Let’s talk about the recovery, which if it ever existed (it didn’t) ended at least two years ago. Jeffrey Snider writes for Alhambra:
If March was supposed to herald at least the beginning of the anticipated yearly rebound, April put that idea to rest. In terms of retail sales, one of the most important and largest segments of “demand”, April’s figures were mostly the worst of the recovery and some of the worst in the entire series – “beating” out February in every category. Even including autos, total retail sales gained just 0.72% in April more than suggesting there really is a major economic problem brewing.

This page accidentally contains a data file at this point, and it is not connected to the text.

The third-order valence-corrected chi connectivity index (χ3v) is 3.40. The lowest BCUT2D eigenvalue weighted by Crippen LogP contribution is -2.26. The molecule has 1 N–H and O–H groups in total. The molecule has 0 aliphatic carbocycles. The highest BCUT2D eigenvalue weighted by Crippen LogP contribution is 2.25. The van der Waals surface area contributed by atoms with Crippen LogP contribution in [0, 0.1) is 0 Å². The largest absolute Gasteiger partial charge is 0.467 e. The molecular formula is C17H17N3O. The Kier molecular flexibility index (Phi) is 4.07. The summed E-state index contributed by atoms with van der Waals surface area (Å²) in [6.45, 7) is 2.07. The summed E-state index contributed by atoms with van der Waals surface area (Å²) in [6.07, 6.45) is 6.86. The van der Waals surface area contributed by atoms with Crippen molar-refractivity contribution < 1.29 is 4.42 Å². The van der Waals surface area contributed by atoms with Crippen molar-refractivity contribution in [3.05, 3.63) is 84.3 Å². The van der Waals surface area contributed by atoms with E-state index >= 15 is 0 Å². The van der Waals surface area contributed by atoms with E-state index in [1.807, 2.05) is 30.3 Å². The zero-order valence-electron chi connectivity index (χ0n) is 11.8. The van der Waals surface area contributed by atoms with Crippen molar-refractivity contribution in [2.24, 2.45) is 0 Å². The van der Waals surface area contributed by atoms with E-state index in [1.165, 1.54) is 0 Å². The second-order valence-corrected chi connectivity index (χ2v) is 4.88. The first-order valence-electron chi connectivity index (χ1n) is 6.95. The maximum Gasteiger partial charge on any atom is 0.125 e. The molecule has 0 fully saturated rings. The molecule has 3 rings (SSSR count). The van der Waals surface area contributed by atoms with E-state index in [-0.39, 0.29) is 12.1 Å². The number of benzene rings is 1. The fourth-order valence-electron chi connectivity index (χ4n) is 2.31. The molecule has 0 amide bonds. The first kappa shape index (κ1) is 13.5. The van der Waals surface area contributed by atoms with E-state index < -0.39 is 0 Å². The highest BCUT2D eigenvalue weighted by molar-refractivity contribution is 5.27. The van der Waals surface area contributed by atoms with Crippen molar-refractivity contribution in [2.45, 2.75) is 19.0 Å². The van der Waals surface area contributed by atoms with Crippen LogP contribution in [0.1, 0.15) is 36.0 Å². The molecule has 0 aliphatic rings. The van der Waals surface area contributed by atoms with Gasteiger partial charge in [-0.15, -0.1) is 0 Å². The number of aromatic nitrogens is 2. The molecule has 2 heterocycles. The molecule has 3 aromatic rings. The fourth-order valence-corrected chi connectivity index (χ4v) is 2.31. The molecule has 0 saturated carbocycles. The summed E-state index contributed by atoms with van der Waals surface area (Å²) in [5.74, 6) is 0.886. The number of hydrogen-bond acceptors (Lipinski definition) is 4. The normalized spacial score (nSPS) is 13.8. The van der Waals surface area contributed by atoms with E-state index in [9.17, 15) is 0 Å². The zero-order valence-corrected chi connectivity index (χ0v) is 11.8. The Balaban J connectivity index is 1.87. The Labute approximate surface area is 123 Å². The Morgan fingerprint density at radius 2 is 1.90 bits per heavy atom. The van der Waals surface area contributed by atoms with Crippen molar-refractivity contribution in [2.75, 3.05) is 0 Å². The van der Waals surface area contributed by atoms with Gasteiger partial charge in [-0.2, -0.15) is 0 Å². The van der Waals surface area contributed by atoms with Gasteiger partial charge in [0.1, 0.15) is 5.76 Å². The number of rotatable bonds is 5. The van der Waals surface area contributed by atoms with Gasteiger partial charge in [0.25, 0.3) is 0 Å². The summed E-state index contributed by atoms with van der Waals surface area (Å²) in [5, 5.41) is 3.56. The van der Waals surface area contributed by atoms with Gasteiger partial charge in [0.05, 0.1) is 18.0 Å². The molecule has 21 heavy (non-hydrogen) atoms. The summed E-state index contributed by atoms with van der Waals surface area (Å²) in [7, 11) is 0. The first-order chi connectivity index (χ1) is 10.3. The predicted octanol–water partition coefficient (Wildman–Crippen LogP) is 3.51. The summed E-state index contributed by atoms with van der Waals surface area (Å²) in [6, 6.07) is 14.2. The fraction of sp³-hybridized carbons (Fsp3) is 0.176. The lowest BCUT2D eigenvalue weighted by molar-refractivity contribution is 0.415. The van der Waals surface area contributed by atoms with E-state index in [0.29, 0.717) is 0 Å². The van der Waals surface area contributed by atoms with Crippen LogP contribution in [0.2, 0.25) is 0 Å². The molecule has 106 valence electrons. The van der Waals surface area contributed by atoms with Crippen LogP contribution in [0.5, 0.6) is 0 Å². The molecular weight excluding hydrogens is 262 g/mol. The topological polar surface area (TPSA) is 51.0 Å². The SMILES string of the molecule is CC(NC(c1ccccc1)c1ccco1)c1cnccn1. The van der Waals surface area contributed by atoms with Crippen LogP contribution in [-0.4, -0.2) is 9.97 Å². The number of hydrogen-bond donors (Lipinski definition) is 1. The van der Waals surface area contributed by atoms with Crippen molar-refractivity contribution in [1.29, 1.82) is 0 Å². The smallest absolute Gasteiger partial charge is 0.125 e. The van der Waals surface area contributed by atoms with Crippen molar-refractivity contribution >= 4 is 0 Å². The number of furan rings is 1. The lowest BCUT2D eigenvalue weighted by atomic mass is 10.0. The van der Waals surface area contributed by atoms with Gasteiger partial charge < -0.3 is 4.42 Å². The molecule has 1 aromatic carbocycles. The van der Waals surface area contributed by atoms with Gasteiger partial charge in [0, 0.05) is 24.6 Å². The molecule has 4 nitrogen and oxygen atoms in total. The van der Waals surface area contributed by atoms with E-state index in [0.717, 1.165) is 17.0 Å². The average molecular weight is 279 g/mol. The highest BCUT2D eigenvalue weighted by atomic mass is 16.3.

Among the other segments, the figures are getting truly dire (all numbers are year-over-year not-adjusted): retail & food sales ex autos -0.35%; retail trade incl. autos –0.26%; just retail ex food ex autos -1.80%; general merchandise stores -1.52%. While these numbers are severe on their own, this is a contractionary environment that now stretches at least four months and in some cases five. Recessions are not spontaneous events but rather the accumulation of negative pressures and results. There can be no doubt that consumers in the US right at this moment are acting out of recessionary impulses.
Janet Yellen is gonna need a bigger printing press.
UPDATE: Whatever killed PJM this morning seems to still be messing up some images. There’s supposed to be a chart in that blank spot above — a wicked scary chart. Will get it fixed after I’m finished playing Superdad this morning.